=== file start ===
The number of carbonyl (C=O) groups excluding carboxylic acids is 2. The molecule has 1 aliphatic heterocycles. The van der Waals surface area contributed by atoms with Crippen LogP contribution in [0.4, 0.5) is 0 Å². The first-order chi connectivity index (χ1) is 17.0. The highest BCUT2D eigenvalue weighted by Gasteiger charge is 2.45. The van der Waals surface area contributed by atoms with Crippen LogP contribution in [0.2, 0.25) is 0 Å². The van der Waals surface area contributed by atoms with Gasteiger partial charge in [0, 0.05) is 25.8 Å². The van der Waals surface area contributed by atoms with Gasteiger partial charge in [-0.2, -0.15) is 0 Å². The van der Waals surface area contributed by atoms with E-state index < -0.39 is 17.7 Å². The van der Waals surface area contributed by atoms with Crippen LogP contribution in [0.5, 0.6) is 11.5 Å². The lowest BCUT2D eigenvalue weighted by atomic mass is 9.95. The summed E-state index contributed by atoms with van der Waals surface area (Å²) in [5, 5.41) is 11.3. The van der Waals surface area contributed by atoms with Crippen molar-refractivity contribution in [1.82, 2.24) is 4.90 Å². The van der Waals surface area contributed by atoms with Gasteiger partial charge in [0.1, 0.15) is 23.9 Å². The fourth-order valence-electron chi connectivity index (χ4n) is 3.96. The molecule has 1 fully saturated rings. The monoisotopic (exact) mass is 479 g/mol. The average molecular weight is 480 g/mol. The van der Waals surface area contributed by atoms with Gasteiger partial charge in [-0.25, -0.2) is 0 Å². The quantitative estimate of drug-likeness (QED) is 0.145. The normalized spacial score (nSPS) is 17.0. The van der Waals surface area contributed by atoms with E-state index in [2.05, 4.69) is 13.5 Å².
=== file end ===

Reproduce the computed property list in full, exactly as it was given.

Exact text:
The number of carbonyl (C=O) groups excluding carboxylic acids is 2. The molecule has 1 aliphatic heterocycles. The van der Waals surface area contributed by atoms with Crippen LogP contribution in [0.4, 0.5) is 0 Å². The first-order chi connectivity index (χ1) is 17.0. The highest BCUT2D eigenvalue weighted by Gasteiger charge is 2.45. The van der Waals surface area contributed by atoms with Crippen LogP contribution in [0.2, 0.25) is 0 Å². The van der Waals surface area contributed by atoms with Gasteiger partial charge in [0, 0.05) is 25.8 Å². The van der Waals surface area contributed by atoms with Gasteiger partial charge in [-0.2, -0.15) is 0 Å². The van der Waals surface area contributed by atoms with E-state index < -0.39 is 17.7 Å². The van der Waals surface area contributed by atoms with Crippen LogP contribution in [0.5, 0.6) is 11.5 Å². The lowest BCUT2D eigenvalue weighted by atomic mass is 9.95. The summed E-state index contributed by atoms with van der Waals surface area (Å²) in [5, 5.41) is 11.3. The van der Waals surface area contributed by atoms with Crippen molar-refractivity contribution in [1.82, 2.24) is 4.90 Å². The van der Waals surface area contributed by atoms with Gasteiger partial charge in [0.1, 0.15) is 23.9 Å². The fourth-order valence-electron chi connectivity index (χ4n) is 3.96. The molecule has 1 fully saturated rings. The monoisotopic (exact) mass is 479 g/mol. The average molecular weight is 480 g/mol. The van der Waals surface area contributed by atoms with Gasteiger partial charge in [-0.25, -0.2) is 0 Å². The quantitative estimate of drug-likeness (QED) is 0.145. The normalized spacial score (nSPS) is 17.0. The van der Waals surface area contributed by atoms with E-state index in [2.05, 4.69) is 13.5 Å².